Zombie future awaits half IT healthcare start-ups, real soon

14 Aug 20153 Shares

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Half of all IT healthcare start-ups are doomed to fail within two years, before larger companies purge their ‘zombie’ states to nab talent and technology.

A new report has found that a marked increase in venture funding into digital healthcare start-ups comes as the lifespan of half reaches just 20 months.

They won’t fully die, though, as their staff and perhaps even their business ideas will be snapped up by bigger fish, making for quite the feast of activity.

Accenture’s report looked at 900 examples, with digital healthcare start-ups receiving nearly US$4bn in funding between 2008 and 2013.

The money keeps flowing

The company predicts a further US$2.5bn will be invested in new IT healthcare start-ups over the next two years – by which time half, again, will fail – before yet more purging will commence.

zombie healthcare startups

“Rather than discard the investment that has been made in getting sputtering start-ups off the ground, it often makes sense for healthcare stakeholders to acquire them, salvage their best people and technologies and awaken them from a zombie-like existence,” said Kaveh Safavi, managing director for Accenture’s global healthcare business.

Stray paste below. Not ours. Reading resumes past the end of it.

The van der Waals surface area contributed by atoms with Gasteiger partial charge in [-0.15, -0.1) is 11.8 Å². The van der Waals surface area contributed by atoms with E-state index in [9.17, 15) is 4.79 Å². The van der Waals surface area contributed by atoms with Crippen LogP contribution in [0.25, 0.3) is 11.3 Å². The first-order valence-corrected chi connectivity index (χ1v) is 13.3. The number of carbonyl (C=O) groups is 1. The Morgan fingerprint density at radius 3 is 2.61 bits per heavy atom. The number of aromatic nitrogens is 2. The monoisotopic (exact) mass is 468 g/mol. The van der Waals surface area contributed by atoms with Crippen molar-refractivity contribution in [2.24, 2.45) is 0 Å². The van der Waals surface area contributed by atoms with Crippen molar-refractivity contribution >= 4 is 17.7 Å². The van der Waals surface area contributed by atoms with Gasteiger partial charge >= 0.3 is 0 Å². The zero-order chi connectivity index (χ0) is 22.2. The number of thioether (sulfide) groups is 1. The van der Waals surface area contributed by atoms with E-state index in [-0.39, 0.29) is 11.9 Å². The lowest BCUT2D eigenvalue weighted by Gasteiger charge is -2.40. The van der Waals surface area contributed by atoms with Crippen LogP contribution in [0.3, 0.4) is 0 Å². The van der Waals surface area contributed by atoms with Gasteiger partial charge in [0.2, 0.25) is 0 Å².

A three-pronged benefit

The benefits for vultures, in this sense, is three-fold. First, some genuine talent can be acquired and, considering the shortfall in this niche labour pool, that’s huge.

Second, patents aplenty can be sourced. Lastly, cute additions can enhance a larger company’s already existing offering, perhaps ensuring its survival.

“In a period of disruption, leading organisations understand that they cannot keep doing the same things and expect to succeed,” Safavi said.

“They must become disruptors instead of being disrupted.

“Acquiring a failing health IT start-up with excellent people and promising intellectual capital could be just the prescription for achieving that goal.”

Main image, via Shutterstock

Gordon Hunt is senior communications and context executive at NDRC. He previously worked as a journalist with Silicon Republic.

editorial@siliconrepublic.com